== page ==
Opinion

An Eastern view

You’ll all be glad to know that the people of Puget Sound will be able to sleep a little easier tonight. The legislature has given them the right to protect themselves from dreaded attacks by ... Sea Lettuce. For those of you who haven’t heard, Sea Lettuce is a native species that has become more abundant around the Sound in recent years. The problem is that it grows profusely, then dies off, leaving a stinking mess that threatens the health, safety and welfare of the residents in waterfront mansions. I can tell you, the legislators from the areas hardest hit by this invasion showed up with blood in their eyes and murder in their hearts. Sea Lettuce has got to die, they said, and we don’t care how.

Now, these are the same urban legislators who told rural residents overrun with cougars that we had to “learn to live with cougars,” to somehow peacefully co-exist. I was shocked at this knee-jerk reaction; these people have a little trouble with Sea Lettuce, and they immediately want to kill it? I felt compelled to offer other solutions, something along the lines of how they wanted us to deal with cougars. Couldn’t we explore non-lethal means of dealing with wayward Sea Lettuce? Couldn’t we trap the Sea Lettuce and relocate it? No, they said, it would just cause problems elsewhere. Well, what about a pamphlet? The WDFW tried to solve the cougar problem for years with a little pamphlet entitled “Living With Cougars,” which was full of handy suggestions on what to do in the event of a cougar attack. Couldn’t we have them prepare a “Living With Sea Lettuce” pamphlet and try that approach for, say, 10 years or so? NO, they said, this stuff is aggravating us and we want it DEAD, NOW. Well, so much for the live-and-let-live reputation of Seattle-area residents.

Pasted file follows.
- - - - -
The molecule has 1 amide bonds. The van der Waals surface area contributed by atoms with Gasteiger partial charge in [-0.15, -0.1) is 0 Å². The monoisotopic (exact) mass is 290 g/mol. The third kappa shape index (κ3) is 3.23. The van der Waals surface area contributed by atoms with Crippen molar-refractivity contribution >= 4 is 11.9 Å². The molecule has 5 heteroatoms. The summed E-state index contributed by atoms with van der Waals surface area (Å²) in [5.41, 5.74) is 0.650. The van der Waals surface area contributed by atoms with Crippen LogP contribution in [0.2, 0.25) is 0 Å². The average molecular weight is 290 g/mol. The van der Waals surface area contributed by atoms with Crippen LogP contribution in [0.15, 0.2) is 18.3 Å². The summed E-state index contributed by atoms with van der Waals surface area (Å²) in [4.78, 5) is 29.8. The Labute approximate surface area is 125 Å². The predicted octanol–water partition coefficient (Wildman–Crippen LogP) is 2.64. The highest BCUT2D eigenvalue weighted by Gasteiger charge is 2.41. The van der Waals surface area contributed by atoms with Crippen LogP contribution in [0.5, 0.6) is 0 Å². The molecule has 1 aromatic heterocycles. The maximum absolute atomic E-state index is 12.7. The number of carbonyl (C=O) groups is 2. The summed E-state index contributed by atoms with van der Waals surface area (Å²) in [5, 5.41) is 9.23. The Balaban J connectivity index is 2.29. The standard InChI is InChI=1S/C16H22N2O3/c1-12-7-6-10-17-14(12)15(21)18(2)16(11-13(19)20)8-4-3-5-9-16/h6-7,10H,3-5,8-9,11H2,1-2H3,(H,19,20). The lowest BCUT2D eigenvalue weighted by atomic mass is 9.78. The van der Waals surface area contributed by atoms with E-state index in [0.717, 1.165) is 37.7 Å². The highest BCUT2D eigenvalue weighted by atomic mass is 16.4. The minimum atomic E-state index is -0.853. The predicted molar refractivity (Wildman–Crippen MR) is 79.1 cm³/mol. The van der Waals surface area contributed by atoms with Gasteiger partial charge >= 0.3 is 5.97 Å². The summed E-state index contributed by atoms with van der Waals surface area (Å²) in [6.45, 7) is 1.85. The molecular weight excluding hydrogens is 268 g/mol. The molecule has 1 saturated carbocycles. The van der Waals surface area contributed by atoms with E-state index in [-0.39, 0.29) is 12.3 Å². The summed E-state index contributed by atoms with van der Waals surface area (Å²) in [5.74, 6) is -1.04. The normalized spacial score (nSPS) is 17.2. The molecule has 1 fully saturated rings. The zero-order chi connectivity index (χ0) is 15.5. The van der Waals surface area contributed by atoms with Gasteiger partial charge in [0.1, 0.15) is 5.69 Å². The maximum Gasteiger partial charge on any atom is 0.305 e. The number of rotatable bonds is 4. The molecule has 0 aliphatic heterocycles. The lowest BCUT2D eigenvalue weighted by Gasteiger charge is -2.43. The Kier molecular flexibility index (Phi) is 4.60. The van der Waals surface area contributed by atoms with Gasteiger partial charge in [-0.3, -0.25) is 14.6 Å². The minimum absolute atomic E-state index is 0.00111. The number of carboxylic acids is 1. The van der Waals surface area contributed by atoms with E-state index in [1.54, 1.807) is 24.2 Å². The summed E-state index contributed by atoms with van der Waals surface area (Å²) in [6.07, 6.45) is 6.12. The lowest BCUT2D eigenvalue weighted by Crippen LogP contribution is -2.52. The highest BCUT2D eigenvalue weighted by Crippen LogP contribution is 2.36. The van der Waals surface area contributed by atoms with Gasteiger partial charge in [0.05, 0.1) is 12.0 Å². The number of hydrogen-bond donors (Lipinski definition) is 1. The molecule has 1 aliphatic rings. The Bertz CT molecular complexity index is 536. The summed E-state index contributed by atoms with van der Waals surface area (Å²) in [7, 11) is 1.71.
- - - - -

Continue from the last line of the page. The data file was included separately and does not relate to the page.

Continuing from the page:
So I tried another tactic, pointing out that Sea Lettuce is a native species, an essential part of the ecosystem, a vital part of the delicate web of life and essential to saving the planet. “Damn the planet,” they said. “We want this stuff dead!” I gave it one last try, pointing out that this is a native species that has lived here for thousands of years. Now these wealthy corporate types have moved into the Sea Lettuces’ territory, or Critical Habitat. The Sea Lettuce was here first, and the beach dwellers should know that conflicts with Sea Lettuce were just part of the cost of doing business.

By now, these folks were furious, and their response was priceless. They told me that I had no business telling them how to deal with Sea Lettuce, that I didn’t live on the beach or even in the area, that I had no understanding of the threats of Sea Lettuce and that this was a local matter that should be solved by the local people most impacted.

I told them: Thank you. You just made my point, whether it’s Sea Lettuce or cougars.

Rep. Joel Kretz represents the 7th Congressional District in eastern Washington. He grew up on the Island and graduated from Mercer Island High School.

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